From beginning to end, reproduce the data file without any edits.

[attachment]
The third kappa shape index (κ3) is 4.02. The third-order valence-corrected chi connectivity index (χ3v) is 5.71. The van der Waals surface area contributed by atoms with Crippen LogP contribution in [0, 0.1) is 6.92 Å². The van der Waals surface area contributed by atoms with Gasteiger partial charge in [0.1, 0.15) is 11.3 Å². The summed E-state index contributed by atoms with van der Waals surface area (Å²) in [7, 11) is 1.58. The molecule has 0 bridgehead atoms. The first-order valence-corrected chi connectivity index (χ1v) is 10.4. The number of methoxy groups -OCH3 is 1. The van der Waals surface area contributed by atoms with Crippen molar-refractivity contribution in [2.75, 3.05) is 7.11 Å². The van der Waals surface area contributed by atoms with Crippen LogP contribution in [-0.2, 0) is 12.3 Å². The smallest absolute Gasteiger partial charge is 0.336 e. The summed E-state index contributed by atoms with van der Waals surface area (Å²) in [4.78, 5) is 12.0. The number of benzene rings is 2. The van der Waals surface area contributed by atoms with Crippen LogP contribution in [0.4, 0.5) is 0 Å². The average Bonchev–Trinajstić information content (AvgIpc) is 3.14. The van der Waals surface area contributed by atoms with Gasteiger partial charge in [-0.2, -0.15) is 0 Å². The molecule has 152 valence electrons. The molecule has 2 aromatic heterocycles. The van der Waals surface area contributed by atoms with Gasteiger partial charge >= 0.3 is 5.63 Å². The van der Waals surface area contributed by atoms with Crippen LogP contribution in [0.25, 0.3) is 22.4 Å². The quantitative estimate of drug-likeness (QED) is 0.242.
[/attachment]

The third kappa shape index (κ3) is 4.02. The third-order valence-corrected chi connectivity index (χ3v) is 5.71. The van der Waals surface area contributed by atoms with Crippen LogP contribution in [0, 0.1) is 6.92 Å². The van der Waals surface area contributed by atoms with Gasteiger partial charge in [0.1, 0.15) is 11.3 Å². The summed E-state index contributed by atoms with van der Waals surface area (Å²) in [7, 11) is 1.58. The molecule has 0 bridgehead atoms. The first-order valence-corrected chi connectivity index (χ1v) is 10.4. The number of methoxy groups -OCH3 is 1. The van der Waals surface area contributed by atoms with Crippen molar-refractivity contribution in [2.75, 3.05) is 7.11 Å². The van der Waals surface area contributed by atoms with Crippen LogP contribution in [-0.2, 0) is 12.3 Å². The smallest absolute Gasteiger partial charge is 0.336 e. The summed E-state index contributed by atoms with van der Waals surface area (Å²) in [4.78, 5) is 12.0. The number of benzene rings is 2. The van der Waals surface area contributed by atoms with Crippen LogP contribution in [0.4, 0.5) is 0 Å². The average Bonchev–Trinajstić information content (AvgIpc) is 3.14. The van der Waals surface area contributed by atoms with Gasteiger partial charge in [-0.2, -0.15) is 0 Å². The molecule has 152 valence electrons. The molecule has 2 aromatic heterocycles. The van der Waals surface area contributed by atoms with Gasteiger partial charge >= 0.3 is 5.63 Å². The van der Waals surface area contributed by atoms with Crippen LogP contribution in [0.25, 0.3) is 22.4 Å². The quantitative estimate of drug-likeness (QED) is 0.242.